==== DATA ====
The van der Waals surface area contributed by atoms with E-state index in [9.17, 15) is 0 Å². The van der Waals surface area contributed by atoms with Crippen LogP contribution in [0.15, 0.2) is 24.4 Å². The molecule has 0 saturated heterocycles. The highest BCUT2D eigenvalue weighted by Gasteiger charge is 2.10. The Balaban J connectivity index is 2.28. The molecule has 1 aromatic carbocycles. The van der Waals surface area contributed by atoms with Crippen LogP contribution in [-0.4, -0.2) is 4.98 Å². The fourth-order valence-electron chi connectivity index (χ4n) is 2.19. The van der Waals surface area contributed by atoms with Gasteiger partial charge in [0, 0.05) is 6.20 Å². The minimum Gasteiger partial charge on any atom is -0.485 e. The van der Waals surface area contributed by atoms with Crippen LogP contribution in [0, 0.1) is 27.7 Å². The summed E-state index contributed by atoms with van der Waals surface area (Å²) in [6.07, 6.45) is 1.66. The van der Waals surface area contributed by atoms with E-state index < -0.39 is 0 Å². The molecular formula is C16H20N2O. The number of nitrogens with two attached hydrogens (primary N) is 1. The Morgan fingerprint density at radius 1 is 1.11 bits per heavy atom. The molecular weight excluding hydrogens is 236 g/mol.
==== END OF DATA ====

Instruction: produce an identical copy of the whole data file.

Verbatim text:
The van der Waals surface area contributed by atoms with E-state index in [9.17, 15) is 0 Å². The van der Waals surface area contributed by atoms with Crippen LogP contribution in [0.15, 0.2) is 24.4 Å². The molecule has 0 saturated heterocycles. The highest BCUT2D eigenvalue weighted by Gasteiger charge is 2.10. The Balaban J connectivity index is 2.28. The molecule has 1 aromatic carbocycles. The van der Waals surface area contributed by atoms with Crippen LogP contribution in [-0.4, -0.2) is 4.98 Å². The fourth-order valence-electron chi connectivity index (χ4n) is 2.19. The van der Waals surface area contributed by atoms with Gasteiger partial charge in [0, 0.05) is 6.20 Å². The minimum Gasteiger partial charge on any atom is -0.485 e. The van der Waals surface area contributed by atoms with Crippen LogP contribution in [0, 0.1) is 27.7 Å². The summed E-state index contributed by atoms with van der Waals surface area (Å²) in [6.07, 6.45) is 1.66. The van der Waals surface area contributed by atoms with E-state index < -0.39 is 0 Å². The molecular formula is C16H20N2O. The number of nitrogens with two attached hydrogens (primary N) is 1. The Morgan fingerprint density at radius 1 is 1.11 bits per heavy atom. The molecular weight excluding hydrogens is 236 g/mol.